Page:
Category Archives: Labour Party – Latest

Government’s quarantine measures a mess – Jim McMahon

Jim McMahon MP, Labour’s Shadow Transport Secretary, commenting on the published list of countries exempt from quarantine rules, said:

“Labour – like families and businesses up and down the country – are keen for the government’s quarantine measures to be lessened, but this a mess.

“First we had the quarantine that they were slow to implement, then they said they’d do air bridges. Now we see a plan to let residents of 60 or more countries into England without any reciprocal arrangements.

“The fact they have been unable to negotiate air bridges is an indictment of their failure to tackle the crisis at home. They were too slow to take lockdown, too slow to order PPE and too slow to protect our country.”

Labour supports calls for an immediate commitment to pay talks for NHS workers

Speaking at a virtual NHS rally this afternoon, Labour Leader Keir Starmer will say:

“This weekend we celebrate the anniversary of our National Health Service and the incredible staff who make our NHS what it is: our nation’s proudest achievement, and our greatest asset.

“In recent months, NHS staff have served selflessly on the frontline against Covid-19. For every life tragically lost, many more have been saved by the actions of our NHS heroes.

“That’s why Labour supports those calling on the Government today to make an immediate commitment to pay talks for NHS workers.

“We know that valuing our NHS workforce, through fair pay and conditions, is crucial to tackling the many vacancies across the NHS.

“And we urge the Government to agree this deal as soon as possible, in recognition of the bravery and sacrifice shown by our healthcare heroes during this crisis.

“We cannot clap our carers for weeks, then fail to back it up with meaningful action. We must show our NHS staff the same commitment they have shown our country in its hour of need.”

Generational divide on living conditions – Cat Smith

Cat Smith, Shadow Minister for Young People, in response to the Resolution Foundation Report on the generational divide on living conditions, said:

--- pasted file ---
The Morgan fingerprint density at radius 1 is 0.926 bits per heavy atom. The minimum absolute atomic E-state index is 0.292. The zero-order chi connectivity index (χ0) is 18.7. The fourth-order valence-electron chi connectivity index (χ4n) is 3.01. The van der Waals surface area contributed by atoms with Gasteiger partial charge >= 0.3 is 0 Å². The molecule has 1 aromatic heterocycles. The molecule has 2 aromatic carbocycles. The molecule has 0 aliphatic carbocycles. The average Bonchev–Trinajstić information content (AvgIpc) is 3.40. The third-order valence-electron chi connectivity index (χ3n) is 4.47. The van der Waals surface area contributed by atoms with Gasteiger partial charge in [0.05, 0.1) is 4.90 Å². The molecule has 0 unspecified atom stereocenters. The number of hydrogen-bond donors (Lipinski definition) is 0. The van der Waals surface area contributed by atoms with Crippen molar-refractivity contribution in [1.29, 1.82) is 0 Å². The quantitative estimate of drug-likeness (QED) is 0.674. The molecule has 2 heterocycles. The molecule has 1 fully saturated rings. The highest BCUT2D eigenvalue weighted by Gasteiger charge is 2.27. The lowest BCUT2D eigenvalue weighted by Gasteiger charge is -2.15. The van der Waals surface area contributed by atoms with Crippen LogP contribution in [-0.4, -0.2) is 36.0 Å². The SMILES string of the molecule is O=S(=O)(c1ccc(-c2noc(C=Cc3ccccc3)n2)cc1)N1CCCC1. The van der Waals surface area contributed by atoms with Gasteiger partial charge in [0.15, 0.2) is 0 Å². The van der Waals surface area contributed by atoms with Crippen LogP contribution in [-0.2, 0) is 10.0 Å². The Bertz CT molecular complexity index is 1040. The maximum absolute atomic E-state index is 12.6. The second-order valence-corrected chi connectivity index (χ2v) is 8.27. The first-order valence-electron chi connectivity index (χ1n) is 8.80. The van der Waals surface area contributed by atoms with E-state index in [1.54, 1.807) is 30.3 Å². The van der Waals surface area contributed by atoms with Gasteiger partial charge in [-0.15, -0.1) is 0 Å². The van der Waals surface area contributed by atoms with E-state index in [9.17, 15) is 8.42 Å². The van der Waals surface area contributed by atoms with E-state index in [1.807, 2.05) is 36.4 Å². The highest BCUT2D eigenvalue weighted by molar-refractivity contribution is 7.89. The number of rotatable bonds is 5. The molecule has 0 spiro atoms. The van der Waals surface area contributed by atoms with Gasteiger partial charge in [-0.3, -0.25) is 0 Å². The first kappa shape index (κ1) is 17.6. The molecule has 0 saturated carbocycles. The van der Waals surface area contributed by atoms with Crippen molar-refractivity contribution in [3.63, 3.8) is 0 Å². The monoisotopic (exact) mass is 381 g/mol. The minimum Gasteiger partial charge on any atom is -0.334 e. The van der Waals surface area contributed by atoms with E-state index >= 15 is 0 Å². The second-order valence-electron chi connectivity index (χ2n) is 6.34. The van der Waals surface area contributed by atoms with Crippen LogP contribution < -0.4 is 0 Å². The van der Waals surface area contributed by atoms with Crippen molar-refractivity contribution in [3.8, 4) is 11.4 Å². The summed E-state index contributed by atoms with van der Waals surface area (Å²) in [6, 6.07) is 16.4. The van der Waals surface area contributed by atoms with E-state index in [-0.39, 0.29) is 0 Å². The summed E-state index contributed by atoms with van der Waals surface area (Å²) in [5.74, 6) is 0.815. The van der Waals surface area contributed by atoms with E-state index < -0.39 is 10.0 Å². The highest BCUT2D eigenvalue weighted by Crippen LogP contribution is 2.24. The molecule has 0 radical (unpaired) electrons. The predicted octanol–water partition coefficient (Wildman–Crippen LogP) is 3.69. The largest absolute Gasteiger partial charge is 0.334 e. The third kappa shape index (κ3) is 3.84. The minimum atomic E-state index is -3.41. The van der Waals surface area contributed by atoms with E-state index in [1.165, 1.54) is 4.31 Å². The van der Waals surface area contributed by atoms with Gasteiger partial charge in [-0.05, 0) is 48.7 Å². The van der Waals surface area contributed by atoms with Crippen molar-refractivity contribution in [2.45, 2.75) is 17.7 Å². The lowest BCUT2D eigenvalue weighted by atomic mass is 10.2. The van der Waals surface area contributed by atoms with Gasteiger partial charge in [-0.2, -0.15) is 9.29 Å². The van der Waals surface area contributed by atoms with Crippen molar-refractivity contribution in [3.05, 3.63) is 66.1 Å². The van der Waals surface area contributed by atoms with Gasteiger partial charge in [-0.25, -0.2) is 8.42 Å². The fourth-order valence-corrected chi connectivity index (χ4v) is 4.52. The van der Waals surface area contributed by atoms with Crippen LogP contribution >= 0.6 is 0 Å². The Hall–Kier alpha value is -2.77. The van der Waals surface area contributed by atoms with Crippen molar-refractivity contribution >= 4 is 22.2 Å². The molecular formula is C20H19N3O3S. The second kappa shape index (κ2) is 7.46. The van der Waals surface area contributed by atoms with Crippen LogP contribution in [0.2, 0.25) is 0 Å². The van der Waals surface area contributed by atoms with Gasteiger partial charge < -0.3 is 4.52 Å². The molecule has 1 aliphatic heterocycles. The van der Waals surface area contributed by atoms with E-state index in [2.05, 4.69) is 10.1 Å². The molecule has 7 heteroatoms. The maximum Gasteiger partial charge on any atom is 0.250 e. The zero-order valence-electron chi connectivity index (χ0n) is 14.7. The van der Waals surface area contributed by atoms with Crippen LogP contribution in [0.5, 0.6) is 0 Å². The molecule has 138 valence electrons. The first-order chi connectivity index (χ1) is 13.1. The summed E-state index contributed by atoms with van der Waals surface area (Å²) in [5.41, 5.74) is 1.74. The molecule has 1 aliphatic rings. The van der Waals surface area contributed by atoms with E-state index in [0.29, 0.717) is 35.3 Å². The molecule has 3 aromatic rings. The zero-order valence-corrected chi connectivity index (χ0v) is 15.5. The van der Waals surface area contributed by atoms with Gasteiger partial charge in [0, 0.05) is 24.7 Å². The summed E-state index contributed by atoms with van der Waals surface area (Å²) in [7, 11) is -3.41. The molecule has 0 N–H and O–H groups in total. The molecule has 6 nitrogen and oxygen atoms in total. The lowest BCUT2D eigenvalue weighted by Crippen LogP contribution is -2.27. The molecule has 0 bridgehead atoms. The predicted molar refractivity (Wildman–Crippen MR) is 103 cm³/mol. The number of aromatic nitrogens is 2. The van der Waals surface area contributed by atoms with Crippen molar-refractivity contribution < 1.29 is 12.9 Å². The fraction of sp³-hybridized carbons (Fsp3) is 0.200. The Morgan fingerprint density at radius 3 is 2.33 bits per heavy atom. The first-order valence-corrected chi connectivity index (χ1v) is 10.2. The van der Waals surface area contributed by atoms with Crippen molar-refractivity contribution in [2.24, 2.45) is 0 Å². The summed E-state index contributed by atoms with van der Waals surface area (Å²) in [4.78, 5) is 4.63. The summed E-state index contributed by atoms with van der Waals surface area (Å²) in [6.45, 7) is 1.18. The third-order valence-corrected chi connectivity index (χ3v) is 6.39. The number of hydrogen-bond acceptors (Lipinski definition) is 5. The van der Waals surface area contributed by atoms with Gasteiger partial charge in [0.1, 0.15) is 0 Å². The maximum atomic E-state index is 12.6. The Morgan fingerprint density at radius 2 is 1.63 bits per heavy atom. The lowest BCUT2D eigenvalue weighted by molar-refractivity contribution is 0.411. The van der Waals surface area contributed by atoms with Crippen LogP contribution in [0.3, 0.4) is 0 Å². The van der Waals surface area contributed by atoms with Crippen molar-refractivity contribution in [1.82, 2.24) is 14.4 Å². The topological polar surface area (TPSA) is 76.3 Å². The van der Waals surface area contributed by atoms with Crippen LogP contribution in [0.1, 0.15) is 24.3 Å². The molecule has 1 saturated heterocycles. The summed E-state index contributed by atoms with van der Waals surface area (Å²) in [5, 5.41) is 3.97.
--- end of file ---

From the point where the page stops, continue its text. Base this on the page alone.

“This generational divide is only going to worsen with the Government’s continued radio silence on what it will do for young people.

“The high proportion of young people from Black, Asian, and minority ethnic households unable to access outdoor space highlights wider inequalities laid bare by the Covid-19 crisis.

“This report shows how important it is for a proper government plan that puts young people at the heart of post-pandemic recovery plans.”

Career disruption to young workers – Cat Smith

Cat Smith MP, Shadow Minster for Young People, in reaction to the new IFS report on career disruption to young workers caused by COVID-19, said:

“Young people have been ignored by the Government since long before the coronavirus crisis. After a decade of austerity, young people are facing surging housing prices, stagnating wages, and rising student debt. And the Coronavirus Crisis will only compound and exaggerate these issues.

“Many young people find jobs in the hospitality and retail sectors. The Government must use next week to introduce a Back to Work Budget which preserves those jobs, creates new jobs and provides job guarantees for young people to prevent long term unemployment.”

Shadow Chancellor calls for ‘Back to Work Budget’ in first major speech

In her first major speech as Shadow Chancellor, Anneliese Dodds MP will tomorrow (Friday 3 July) call on the government to “recognise the scale of the challenge we face” by committing to a “Back to Work Budget focused on jobs, jobs, jobs”.

As well as setting out four tests the Chancellor’s ‘Summer Economic Statement’ must meet to deliver for Britain, she will call on the government to extend furlough schemes in areas that are forced into local lockdowns, “so that localised second waves don’t wash away businesses and jobs in their wake”.

Ms Dodds’ four tests for the recovery are:

  • A focus on creating, supporting and protecting jobs
  • That it produces a bounce-back effect across the country
  • That every project announced is carbon neutral or carbon reducing
  • That the government commits, at the very least, to not increase taxes or cut support for low and middle-income people, during the recovery period

Highlighting the government’s record of over-promising and under-delivering on investment over the last decade, Ms Dodds will say: “We need guarantees of delivery, not just warm words. For 10 years, the Conservatives have talked and talked: they have not built.”

And she will also criticise the Chancellor for taking a ‘wait and see’ approach to supporting the economy, when action is needed now to prevent an unemployment crisis. The Shadow Chancellor will say “the reward for months of sacrifice cannot be a redundancy notice”.

The Chancellor has also been reported to be reluctant to support individual areas of the economy because he doesn’t want to ‘pick winners.’ The Shadow Chancellor will pour scorn on the Chancellor’s belief that “helping a local pub or family-run restaurant that has been boarded up at the direction of government is somehow cheating the natural order of things”.

On supporting businesses:

“It has been heartbreaking to hear from many of them [small business owners] in recent weeks, how they feel their businesses slipping through their fingers because of a temporary lack of cashflow even though with the right, targeted support now, they would be perfectly viable in the long term.